Keele University

Keele University image #1

We asked Pat Bailey, Pro Vice-Chancellor (Environment & Sustainability), at Keele University about their approach to social responsibility and sustainability and how they think LiFE is going to fit in with what they are already doing.

"When the University made the decision in 2008 to really develop their sustainability and environmental agenda, it was the natural sciences, technology and environmental areas that were earmarked for attention.

When we started to look at the range of sustainability-related activity at Keele, we soon found that across the University there was already an impressive level of activity happening. The challenge was that all of the initiatives were stand-alone. What we needed was an integrated strategy.

We decided to develop a new interdisciplinary undergraduate programme that combined the institution’s environmental expertise across a broad range of subjects including politics, business and management and health, with expertise in different branches of environmental science. Next came a postgraduate masters programme that had a technology focus, but which built social and political issues into the sustainability teaching, and included the opportunity to undertake a community research project. In addition, we have developed a sustainability-related elective module available to all undergraduate students. We are working to embed sustainability within all programmes, and are carrying out a series of staff development workshops to support this activity.

As well as improving the link between our teaching, research and community engagement from a sustainability perspective, we also wanted to address a challenge we had with our estate, and the need to have a physical focus for some of our sustainability activities. We decided to use a derelict building within our grounds that required substantial levels of upkeep, and secured development funding from HEFCE to turn this into a project that would embed our sustainability and social responsibility activities across the whole university.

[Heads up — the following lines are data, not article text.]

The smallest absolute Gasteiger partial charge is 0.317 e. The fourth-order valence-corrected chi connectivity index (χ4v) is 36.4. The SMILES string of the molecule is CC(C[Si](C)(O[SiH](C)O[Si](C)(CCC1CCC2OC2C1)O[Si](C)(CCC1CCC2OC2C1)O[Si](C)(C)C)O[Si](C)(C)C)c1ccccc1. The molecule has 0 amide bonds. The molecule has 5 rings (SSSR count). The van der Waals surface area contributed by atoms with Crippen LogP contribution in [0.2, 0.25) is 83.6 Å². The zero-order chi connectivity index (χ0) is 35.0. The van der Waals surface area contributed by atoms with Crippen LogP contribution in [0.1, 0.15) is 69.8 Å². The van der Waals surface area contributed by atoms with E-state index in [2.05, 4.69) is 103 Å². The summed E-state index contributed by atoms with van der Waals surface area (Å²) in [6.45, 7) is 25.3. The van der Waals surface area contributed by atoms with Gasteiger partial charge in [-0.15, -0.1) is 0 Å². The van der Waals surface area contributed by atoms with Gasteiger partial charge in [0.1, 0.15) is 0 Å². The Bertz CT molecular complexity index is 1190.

As a result we now have the ‘Sustainability Hub’, a valuable and specialist resource we can use to further support our teaching and research, help us to meet our own challenging carbon management targets, as well as furthering our sustainability education activities in schools and our local community. This new Hub has provided a focus for innovative community engagement activities, including an intergenerational project, Grey Matters, that engages over 100 older people from the community.

We want to be one of the universities that is really doing something to make a difference, and we also want to be seen as such.

One of the handful of universities that achieved the Carbon Trust Standard when it was launched, Keele is recognised as a top performer in carbon reduction. The ‘environment and sustainability steering group’ now see LiFE as a natural extension of the activity that they already undertake and are currently mapping the LiFE framework structure across their own internal strategy themes.

We believe LiFE will become the right standard for sustainability activity in Universities and Colleges in the next few years."

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